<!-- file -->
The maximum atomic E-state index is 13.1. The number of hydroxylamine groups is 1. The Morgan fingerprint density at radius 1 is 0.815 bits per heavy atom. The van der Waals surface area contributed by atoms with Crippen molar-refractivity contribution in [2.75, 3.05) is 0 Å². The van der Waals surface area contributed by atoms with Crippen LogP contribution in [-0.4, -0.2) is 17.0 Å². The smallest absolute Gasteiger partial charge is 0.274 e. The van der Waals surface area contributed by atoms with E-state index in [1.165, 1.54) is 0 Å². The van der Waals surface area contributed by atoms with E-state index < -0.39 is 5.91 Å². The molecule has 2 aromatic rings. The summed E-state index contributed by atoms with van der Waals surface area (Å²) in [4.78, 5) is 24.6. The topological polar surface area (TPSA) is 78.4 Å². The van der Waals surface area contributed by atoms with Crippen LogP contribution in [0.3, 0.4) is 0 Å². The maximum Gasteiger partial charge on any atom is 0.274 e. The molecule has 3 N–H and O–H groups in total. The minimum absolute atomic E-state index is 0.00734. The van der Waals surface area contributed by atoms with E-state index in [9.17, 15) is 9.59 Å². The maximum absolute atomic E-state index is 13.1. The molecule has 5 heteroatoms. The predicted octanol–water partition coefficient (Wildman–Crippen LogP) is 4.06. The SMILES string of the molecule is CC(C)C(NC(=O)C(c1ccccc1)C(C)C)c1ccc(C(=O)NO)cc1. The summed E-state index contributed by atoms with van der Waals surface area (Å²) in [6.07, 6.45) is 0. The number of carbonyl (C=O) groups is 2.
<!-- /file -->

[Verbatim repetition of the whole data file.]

The maximum atomic E-state index is 13.1. The number of hydroxylamine groups is 1. The Morgan fingerprint density at radius 1 is 0.815 bits per heavy atom. The van der Waals surface area contributed by atoms with Crippen molar-refractivity contribution in [2.75, 3.05) is 0 Å². The van der Waals surface area contributed by atoms with Crippen LogP contribution in [-0.4, -0.2) is 17.0 Å². The smallest absolute Gasteiger partial charge is 0.274 e. The van der Waals surface area contributed by atoms with E-state index in [1.165, 1.54) is 0 Å². The van der Waals surface area contributed by atoms with E-state index < -0.39 is 5.91 Å². The molecule has 2 aromatic rings. The summed E-state index contributed by atoms with van der Waals surface area (Å²) in [4.78, 5) is 24.6. The topological polar surface area (TPSA) is 78.4 Å². The van der Waals surface area contributed by atoms with Crippen LogP contribution in [0.3, 0.4) is 0 Å². The maximum Gasteiger partial charge on any atom is 0.274 e. The molecule has 3 N–H and O–H groups in total. The minimum absolute atomic E-state index is 0.00734. The van der Waals surface area contributed by atoms with E-state index in [9.17, 15) is 9.59 Å². The maximum absolute atomic E-state index is 13.1. The molecule has 5 heteroatoms. The predicted octanol–water partition coefficient (Wildman–Crippen LogP) is 4.06. The SMILES string of the molecule is CC(C)C(NC(=O)C(c1ccccc1)C(C)C)c1ccc(C(=O)NO)cc1. The summed E-state index contributed by atoms with van der Waals surface area (Å²) in [6.07, 6.45) is 0. The number of carbonyl (C=O) groups is 2.